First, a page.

How To Audit Redirects In A Site Migration Using The SEO Spider
I’ve been meaning to write about how to use the Screaming Frog SEO Spider to audit redirects in a site migration for a little while. It’s a really important feature, something we use all the time internally and love, and one that I realised perhaps not all are completely aware of.
Obviously when you’re changing URL structure or moving to a new domain, 301 permanent redirects should be used to pass indexing and link signals from the old URLs to the new URLs. Let’s not go too deep into how you set them up, but fairly regularly things can go wrong; redirects can be set-up incorrectly to the wrong targets, have multiple hops, or even error and 404 etc.
Hence, it’s always wise to audit the old URLs, check they redirect correctly & spot any errors that might need to be corrected quickly. This can be a challenge, particularly at scale, but I hope the following process will really help.
1) Upload The Old URLs
Switch the SEO Spider to list mode, select the file with all the old URLs to audit & upload.
We always recommend uploading URLs from a crawl pre-migration, but it’s often wise to combine and de-dupe this with other sources, such as landing page URLs from analytics, Google Search Console top pages, data from Majestic, Ahrefs, Moz Link Explorer, scraped URLs from site: queries, log files, sitemaps etc.
2) Tick The ‘Always Follow Redirects’ Box
Navigate to the ‘advanced’ tab inside the ‘spider configuration’ and tick the ‘always follow redirects‘ option.
As default ‘list mode’ works at a 0 crawl depth, meaning it just crawls the URLs included in the upload. With this feature ticked, it means it ignores depth & will follow redirects until the final destination (a no response, 2XX, 4XX or 5XX etc).
3) Start The Crawl
Now hit the ‘start’ button, let the SEO Spider crawl the site, reach 100% and come to a stop.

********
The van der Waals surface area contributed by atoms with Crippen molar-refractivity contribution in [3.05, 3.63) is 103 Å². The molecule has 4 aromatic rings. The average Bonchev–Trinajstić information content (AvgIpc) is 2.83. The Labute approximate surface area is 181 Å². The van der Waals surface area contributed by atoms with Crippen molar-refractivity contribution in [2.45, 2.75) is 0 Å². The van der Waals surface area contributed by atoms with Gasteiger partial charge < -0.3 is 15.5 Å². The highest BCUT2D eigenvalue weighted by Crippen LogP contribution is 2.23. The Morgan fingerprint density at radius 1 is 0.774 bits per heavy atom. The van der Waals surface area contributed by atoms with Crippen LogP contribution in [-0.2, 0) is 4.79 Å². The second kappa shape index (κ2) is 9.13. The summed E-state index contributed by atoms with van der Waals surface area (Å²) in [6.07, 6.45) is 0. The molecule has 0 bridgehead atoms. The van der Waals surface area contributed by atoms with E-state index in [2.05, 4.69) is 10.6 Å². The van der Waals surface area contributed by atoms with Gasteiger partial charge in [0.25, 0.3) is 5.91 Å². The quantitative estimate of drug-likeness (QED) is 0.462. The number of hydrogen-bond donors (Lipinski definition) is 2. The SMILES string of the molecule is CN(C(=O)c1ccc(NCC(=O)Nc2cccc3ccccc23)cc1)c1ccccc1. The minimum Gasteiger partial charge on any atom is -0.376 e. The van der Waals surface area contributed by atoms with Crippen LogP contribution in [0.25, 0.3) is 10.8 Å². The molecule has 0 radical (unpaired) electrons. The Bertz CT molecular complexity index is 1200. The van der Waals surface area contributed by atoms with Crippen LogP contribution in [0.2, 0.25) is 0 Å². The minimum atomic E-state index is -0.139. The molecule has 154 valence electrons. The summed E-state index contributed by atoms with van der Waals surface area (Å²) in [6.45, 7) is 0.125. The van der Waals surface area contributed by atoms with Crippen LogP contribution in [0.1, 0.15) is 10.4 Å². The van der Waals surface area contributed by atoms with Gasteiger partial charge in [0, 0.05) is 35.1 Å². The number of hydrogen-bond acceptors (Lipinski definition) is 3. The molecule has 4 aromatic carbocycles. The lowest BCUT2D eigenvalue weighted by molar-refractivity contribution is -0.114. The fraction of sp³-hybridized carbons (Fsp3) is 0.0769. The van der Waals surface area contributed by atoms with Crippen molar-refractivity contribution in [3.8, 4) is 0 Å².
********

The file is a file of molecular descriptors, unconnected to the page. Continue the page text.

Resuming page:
4) Export The ‘Redirect & Canonical Chains’ Report
This can be found under ‘Reports’ in the top level menu.
This is where the magic happens.
This report does not just include URLs which have redirect chains, it includes every URL in the original upload & the response in a single export. It then records the start and final URLs and statuses in fixed columns, and maps out the full hops for more information.
Click on the tiny incomprehensible image below to view a larger version which might make more sense.
As the image highlights, the report includes fixed columns for the start URL and final URL, and other vital information. The full list of fixed columns from left to right includes –
- Number of Redirects – The number of hops in the chain.
- Redirect Loop – True of False to whether the redirect goes back to a previous URL and loops.
- Temp Redirect in Chain – True or false to whether there is a temporary redirect in the chain.
- Address – The start URL uploaded and crawled first.
- Final Address – The final destination URL.
- Indexability – Whether the final addresss URL is Indexable or Non-Indexable at a glance.
- Indexability Status – The reason why a URL is Non-Indexable. For example, if it’s ‘noindex’.
- Final Content – The content type of the final address.
- Final Status Code – The HTTP status code of the final address (this will be a no response, 1XX, 2XX, 4XX, or 5XX).
- Final Status – The HTTP status of the final address.
- Content 1 – The content type of the start address.
- Status Code 1 – The HTTP status code of the start address.
- Status 1 – The HTTP status of the start address.
- Redirect URI 1 – The redirect target URL of the start URL.
- Content 2 – The content type of the second URL.
- Status Code 2 – The HTTP status code of the second URL.
- Status 2 – The HTTP status of the second URL.
- Redirect URI 2 – The redirect target URL of the second URL.
These columns allow you to quickly diagnose any issues. Then if required, you can also dig further into the full redirect chains.
The report will map out the full details of the redirect chain in variable columns to the right of the fixed columns. So if there are 3 redirects in a chain, it will contain details of the exact content, status code, status and redirect target URL of each hop along the way. These columns are named as follows.
So this report, although intended for ‘redirect chains’, was also built to provide a comprehensive method to audit all redirects in a site migration in a nice, easy, single export so we don’t all go mad.
If you have any queries with the above feature, please do just let us know in the comments. Hopefully this helps ease the pain of site migrations a little.